Workshops promote local jobs, provide resourcesPublished 2:50pm Friday, March 22, 2013
Selma residents young and old flooded Wallace Community College Friday morning, all in pursuit of one thing — career opportunities and resources.
Congresswoman Terri Sewell (D-AL) hosted Project R.E.A.D.Y (Realizing Everyone’s Ability to Develop Yourself), a program meant to expose residents to the opportunities available to them locally.
Before the program began, Sewell said above all she hopes attendees gain self empowerment through attending the workshops.
“My whole point is that I really want to facilitate employment opportunities for my district,” Sewell said. “I know it’s possible with the resources we have.”
Topics addressed were writing resumes, what to wear to a job interview and how to prepare for employment. Sewell said through using local opportunities, anyone can gain a job and better their lives.
Representatives from several local industries were present at the workshops, offering attendees information on what it takes to get employed in Dallas County and what resources are available to them.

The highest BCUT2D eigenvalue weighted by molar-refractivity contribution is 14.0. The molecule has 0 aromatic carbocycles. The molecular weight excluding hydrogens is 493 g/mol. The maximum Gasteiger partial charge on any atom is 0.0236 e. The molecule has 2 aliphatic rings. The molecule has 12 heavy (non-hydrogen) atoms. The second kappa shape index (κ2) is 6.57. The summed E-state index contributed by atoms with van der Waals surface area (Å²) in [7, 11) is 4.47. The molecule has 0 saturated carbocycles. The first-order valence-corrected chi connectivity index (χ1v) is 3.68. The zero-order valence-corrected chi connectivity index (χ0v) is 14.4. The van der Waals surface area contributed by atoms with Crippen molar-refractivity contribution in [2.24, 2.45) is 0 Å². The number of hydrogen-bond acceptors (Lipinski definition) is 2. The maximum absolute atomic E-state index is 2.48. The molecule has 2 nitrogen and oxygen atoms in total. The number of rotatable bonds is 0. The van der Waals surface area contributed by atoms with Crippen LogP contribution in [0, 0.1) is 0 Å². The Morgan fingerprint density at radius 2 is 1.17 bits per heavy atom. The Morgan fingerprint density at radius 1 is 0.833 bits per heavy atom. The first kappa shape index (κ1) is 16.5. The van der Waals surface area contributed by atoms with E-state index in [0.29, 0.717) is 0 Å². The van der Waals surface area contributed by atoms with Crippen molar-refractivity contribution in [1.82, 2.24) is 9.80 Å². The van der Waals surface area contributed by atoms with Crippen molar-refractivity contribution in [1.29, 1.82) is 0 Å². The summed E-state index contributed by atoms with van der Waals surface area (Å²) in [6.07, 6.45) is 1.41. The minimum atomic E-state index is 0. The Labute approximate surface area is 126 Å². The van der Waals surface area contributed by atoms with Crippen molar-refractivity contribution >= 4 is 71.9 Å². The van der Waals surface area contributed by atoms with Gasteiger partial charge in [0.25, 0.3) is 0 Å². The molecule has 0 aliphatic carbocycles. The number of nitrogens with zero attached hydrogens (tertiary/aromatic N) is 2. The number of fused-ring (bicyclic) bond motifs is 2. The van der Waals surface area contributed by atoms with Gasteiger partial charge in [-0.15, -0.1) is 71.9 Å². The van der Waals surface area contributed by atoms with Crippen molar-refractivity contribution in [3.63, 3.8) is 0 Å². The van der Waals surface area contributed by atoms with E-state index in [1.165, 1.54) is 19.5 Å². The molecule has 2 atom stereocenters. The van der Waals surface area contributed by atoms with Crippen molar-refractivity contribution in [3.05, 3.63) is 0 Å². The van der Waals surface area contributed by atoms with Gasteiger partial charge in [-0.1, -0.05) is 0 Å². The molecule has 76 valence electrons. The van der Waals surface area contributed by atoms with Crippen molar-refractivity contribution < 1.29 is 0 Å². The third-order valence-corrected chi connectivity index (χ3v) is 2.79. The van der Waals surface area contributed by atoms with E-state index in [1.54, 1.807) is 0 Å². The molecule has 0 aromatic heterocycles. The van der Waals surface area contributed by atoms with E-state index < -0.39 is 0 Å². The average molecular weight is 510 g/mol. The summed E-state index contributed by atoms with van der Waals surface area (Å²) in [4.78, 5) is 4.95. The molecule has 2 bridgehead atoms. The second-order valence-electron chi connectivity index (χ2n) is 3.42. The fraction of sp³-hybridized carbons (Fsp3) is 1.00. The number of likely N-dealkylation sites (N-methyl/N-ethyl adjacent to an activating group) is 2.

David Ramp, public information officer for the U.S. Small Business Administration, held a workshop with several students from Keith High School and Southside High School.
“Basically I’m talking about how to be an entrepreneur,” Ramp explained to the students. “This is a good time to look at what your dream is, and if that’s in small business and entrepreneurship — then there are resources available here to help you achieve that.”
Samuel Woods, Selma resident, said he decided to attend the workshops to see what resources are available to him locally.
“There’s jobs out there, but it never hurts to learn more about them,” he said. “I’m just looking for ways to better myself and make myself more attractive to employers.”
Sewell said she plans on hosting several other Project R.E.A.D.Y seminars in her district to help constituents learn about how to be career efficient.
“We held a job fair in Birmingham last summer that drew a lot of people and what we found was that people were just not prepared with their resumes,” she said. “We’re trying to give people information on how to make their resumes better, how to conduct a job search online, how to dress for success and also to make them aware of the opportunities that are in their communities. I want to promote self empowerment too, because at the end of the day there’s only so much your government can do for you.”